When the feast of Whitsuntide began to draw near, Arthur, who was quite overjoyed by his great success, made up his mind to hold a plenary court at that season and place the crown of the kingdom on his head. He decided too, to summon to this feast the leaders who owed him homage, so that he could celebrate Whitsun with greater reverence and renew the closest possible pacts of peace with his chieftains. He explained to the members of his court what he was proposing to do and accepted their advice that he should carry out his plan in the City of the Legions.


Situated as it is in Glamorgan (known as Morgannwg in Geoffrey’s time and later Monmouthshire and Gwent), on the River Usk, not far from the Severn Sea, in a most pleasant position, and being richer in material wealth than other townships, this city was eminently suitable for such a ceremony. The river, which I have named, flowed by it on one side, and up this the kings and princes who were to come from across the sea could be carried in a fleet of ships. On the other side, which was flanked by meadows and wooded groves, they had adorned the city with royal palaces, and by the gold-painted gables of its roofs it was a match for Rome. What is more, it was famous for its two churches. One of these, built in honour of the martyr Julius, was graced by a choir of most lovely virgins dedicated to God.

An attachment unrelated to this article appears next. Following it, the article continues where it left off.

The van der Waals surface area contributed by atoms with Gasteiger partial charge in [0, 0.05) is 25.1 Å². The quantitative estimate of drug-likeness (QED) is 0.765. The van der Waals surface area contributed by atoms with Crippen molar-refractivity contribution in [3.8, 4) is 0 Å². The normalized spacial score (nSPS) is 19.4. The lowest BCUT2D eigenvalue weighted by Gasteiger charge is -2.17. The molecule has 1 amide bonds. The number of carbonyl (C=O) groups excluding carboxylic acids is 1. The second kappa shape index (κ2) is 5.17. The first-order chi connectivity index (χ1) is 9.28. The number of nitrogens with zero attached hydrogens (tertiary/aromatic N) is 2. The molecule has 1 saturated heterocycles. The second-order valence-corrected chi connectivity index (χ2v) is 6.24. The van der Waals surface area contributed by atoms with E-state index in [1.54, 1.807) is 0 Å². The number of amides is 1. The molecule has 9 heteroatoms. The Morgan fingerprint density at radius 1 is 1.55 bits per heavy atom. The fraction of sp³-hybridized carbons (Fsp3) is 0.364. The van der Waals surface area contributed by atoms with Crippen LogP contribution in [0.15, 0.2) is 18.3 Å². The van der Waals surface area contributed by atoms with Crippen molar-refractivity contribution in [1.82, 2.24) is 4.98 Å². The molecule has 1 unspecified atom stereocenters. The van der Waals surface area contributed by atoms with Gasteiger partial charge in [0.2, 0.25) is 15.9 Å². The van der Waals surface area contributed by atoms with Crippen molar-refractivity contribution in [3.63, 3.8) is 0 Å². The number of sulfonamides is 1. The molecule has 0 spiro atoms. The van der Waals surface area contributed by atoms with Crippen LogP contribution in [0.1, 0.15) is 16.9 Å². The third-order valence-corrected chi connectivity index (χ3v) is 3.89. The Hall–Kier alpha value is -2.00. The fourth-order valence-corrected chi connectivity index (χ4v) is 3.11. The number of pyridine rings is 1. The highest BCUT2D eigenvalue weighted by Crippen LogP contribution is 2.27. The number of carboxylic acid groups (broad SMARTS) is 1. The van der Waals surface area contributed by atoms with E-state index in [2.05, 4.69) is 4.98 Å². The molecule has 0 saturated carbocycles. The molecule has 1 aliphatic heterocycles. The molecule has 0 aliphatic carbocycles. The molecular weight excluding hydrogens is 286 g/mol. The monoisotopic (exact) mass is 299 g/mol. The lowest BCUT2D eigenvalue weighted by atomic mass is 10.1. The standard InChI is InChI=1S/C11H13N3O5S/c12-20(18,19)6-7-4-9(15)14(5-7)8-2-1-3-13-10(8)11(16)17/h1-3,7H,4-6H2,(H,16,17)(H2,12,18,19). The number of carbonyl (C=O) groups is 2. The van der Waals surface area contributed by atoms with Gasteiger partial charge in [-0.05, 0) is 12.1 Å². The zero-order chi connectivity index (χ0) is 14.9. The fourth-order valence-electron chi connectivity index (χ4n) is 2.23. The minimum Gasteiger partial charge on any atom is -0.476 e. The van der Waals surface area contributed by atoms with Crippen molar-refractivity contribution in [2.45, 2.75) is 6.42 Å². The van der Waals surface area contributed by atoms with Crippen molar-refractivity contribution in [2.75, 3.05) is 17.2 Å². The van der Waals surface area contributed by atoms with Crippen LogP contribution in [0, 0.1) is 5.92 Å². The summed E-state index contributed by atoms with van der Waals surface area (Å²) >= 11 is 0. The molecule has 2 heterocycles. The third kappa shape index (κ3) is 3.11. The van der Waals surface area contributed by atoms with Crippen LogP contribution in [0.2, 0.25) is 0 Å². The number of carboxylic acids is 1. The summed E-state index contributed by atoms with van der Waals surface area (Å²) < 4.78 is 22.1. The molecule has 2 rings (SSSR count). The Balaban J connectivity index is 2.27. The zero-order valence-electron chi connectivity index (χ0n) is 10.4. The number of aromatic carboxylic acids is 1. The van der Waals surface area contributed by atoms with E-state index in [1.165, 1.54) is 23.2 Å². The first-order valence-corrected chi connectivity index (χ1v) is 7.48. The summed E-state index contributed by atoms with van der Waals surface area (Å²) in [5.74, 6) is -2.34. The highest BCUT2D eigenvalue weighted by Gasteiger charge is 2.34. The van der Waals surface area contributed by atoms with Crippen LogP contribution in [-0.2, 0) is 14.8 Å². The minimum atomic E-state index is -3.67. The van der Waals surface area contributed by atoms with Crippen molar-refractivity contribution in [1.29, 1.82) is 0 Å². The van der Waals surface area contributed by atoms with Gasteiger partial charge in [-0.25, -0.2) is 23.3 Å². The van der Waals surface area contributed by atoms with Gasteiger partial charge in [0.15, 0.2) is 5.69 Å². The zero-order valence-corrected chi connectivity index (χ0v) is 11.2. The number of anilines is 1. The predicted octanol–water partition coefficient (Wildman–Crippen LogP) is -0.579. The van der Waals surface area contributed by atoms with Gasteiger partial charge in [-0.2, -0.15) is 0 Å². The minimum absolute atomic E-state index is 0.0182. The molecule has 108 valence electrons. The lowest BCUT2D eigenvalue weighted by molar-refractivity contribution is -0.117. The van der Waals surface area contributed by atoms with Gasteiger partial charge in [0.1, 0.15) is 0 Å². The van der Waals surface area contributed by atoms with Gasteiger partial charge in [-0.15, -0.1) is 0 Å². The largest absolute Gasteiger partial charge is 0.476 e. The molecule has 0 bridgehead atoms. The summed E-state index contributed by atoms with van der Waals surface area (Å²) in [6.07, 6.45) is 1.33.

The second, founded in the name of the blessed Aaron, the companion of Julius, was served by a monastery of canons, and counted the third metropolitan see of Britain. The city also contained a college of two hundred learned men, who were skilled in astronomy and the other arts and so by their careful computations prophesied for King Arthur any Prodigies due at that time. It was this city, therefore, famous for such a wealth of pleasant things, which made ready for the feast. Messengers were sent to the different kingdoms and invitations delivered to all those who were due to come to this court from the various parts of Gaul and from the nearby Islands in the Sea.


It would seem that Geoffrey‘s description of a great feast at Caerleon was based on an important Christmas feast held by King Stephen at Lincoln, when the King wore his crown to go to mass. Geoffrey obviously saw Arthur’s feast conducted on twelfth-century lines with a feudal homaging, a banquet and tournament in honour of the Ladies. It is indeed a fact that the ancient monarchs of France and England had a custom of holding a plenary court at the three principal festivals of Easter, Whitsuntide and Christmas. For example in the time of William Rufus, the Easter feast was held at Winchester, the Whitsun feast in London and the Christmas feast at Gloucester.